With 21st-century functionality and old-world elegance, the Swedish capital makes business a pleasure
Words: Damien Gabet
Stockholm won’t snatch Copenhagen’s crown for cutting-edge-cuisine anytime soon (the Danish capital has six more Michelin stars), but Nordic cuisine continues to evolve here. Michelin-level food in Sweden is relatively affordable compared to Paris, London or Copenhagen – at Mathias Dahlgren's airy, informal Matbaren
brasserie on the waterfront, you can pick up a starred lunch for £24. Though Dahlgren’s new haute vegetarian restaurant next door, Rutabaga
, boasts the most impressive tables in town right now, with private dining in the wine cellar for 10.
, meanwhile, unites the talents of an acclaimed chef, an award-winning bartender, a Norwegian hotelier and a sake sommelier in a split-level hotspot with the city’s largest outdoor terrace. Culinary director Frida Ronge is renowned for melding Swedish ingredients with Japanese influences, so make a detour to the Raw Bar for shucked oysters and sashimi before hitting the restaurant upstairs.
Stockholm Globe Arenas are the top-dogs for conventions across Sweden, and their most iconic structure is the Ericsson Globe
. It’s the largest hemispherical building in the world and will host up to 16,000 people for conventions and expos. Squeeze in a culture fix before getting down to business at the Moderna Museet
on the central island of Skeppsholmen. It accommodates groups in a range of spaces including a 90-seater cinema, a 300-seater auditorium, or a paint-spattered ‘creative’ meeting room for 25 people.
Alternatively, you could take the formality down a notch by hosting an event at the ABBA Museum Hall of Fame
where there’s space for 80 guests. For a more intimate event, the historic salon at China Teatern
remains Stockholm’s most attractive theatre, or you could host a bash beneath a 17th-century ship at the Vasa Museum
– a regular haunt for Stockholm’s high society since 1863 – is a chandelier-draped grand dame with a legendary bar, restaurant and concert hall. A favourite of the finance crowd, Berns manages to be both cosy and grandiose, and is well located on the corner of Berzeli Park, moments from the harbour. By comparison, Miss Clara
is the stylish, young millennial favoured by techies and forward-thinking start-ups. This sleek 92-room Nobis hotel is housed in the former Ateneum Girls School, and the original art nouveau decor has been paired with herringbone parquet flooring, swirly bentwood bedheads and arched windows overlooking Sveavägen boulevard.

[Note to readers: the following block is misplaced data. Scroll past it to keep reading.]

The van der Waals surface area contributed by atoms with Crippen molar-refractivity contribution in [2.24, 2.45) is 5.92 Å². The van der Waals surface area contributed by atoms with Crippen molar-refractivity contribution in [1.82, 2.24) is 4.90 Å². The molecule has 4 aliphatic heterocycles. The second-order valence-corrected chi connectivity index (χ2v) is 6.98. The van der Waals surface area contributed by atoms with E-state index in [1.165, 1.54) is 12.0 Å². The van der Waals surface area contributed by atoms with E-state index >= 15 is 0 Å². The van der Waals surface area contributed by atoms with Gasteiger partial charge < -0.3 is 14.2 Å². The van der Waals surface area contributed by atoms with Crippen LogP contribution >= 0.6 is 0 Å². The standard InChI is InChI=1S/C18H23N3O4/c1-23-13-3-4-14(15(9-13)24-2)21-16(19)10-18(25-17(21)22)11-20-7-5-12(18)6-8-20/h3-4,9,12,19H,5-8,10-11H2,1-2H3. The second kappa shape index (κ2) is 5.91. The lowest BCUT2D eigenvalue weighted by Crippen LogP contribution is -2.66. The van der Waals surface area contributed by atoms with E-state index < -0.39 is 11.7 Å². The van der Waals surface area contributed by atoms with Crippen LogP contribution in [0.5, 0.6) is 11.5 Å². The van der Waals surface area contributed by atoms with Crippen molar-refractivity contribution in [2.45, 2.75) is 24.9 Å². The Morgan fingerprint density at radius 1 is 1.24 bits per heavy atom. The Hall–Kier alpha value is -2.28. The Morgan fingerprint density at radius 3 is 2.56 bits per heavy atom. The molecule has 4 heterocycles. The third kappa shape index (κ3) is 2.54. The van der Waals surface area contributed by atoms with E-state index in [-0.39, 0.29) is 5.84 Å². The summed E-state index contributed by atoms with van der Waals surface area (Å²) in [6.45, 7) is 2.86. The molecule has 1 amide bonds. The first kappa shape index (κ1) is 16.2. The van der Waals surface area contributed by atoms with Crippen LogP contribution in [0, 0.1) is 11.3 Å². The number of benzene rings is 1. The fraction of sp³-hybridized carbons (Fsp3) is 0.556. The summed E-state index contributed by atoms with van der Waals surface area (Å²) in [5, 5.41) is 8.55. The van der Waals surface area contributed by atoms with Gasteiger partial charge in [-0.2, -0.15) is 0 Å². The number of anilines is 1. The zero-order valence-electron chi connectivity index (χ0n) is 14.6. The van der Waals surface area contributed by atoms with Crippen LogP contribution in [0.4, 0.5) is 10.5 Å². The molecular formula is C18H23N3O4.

All of the buzz this year however, has been about Hotel At Six
. It’s an unapologetically business-first hotel that’s breathed new life into a brutalist block, with 343 carefully-designed guest rooms. This includes 41 suites, the jewel of which is The Masterpiece Suite, which covers 85sq m and comes with its own private rooftop terrace.
Stockholm’s 14 connected islands combine fairytale good-looks with the modern functionality of a Scandi metropolis. Your group can make the most of all this by taking to the streets with Stockholm Vespa Tours
, a GPS-led jaunt around town on a bright yellow scooter. Groups can casually wind their way through the cobblestoned old town of Gamla Stan, or perhaps the hip Södermalm district to chase cult food trucks like Vietnamese BunBun Truck.
During the summer some 20-odd streetfood vendors gather at Hornstulls Market
on the river. In winter you can track down the best of them by visiting stockholmfoodtrucks.nu
. But you haven’t been to Stockholm until you’ve taken to the water. Get a break from the city by taking the Waxholmsbolaget ferry out to the idyllic harbour town of Vaxholm for a group lunch at the Hotel Waxholm
fly a daily year-round direct service between London Gatwick and Stockholm. Fares start from £39.90 one way. Flights are operated by a fleet of brand new Boeing 737-800 aircraft offering passengers free wi-fi connectivity. Book online or call 0330 8280854 (option one). Visit Stockholm
offers advice and venue-finding tools for event planners.
Photos: Åke E son Lindman for ABBA The Museum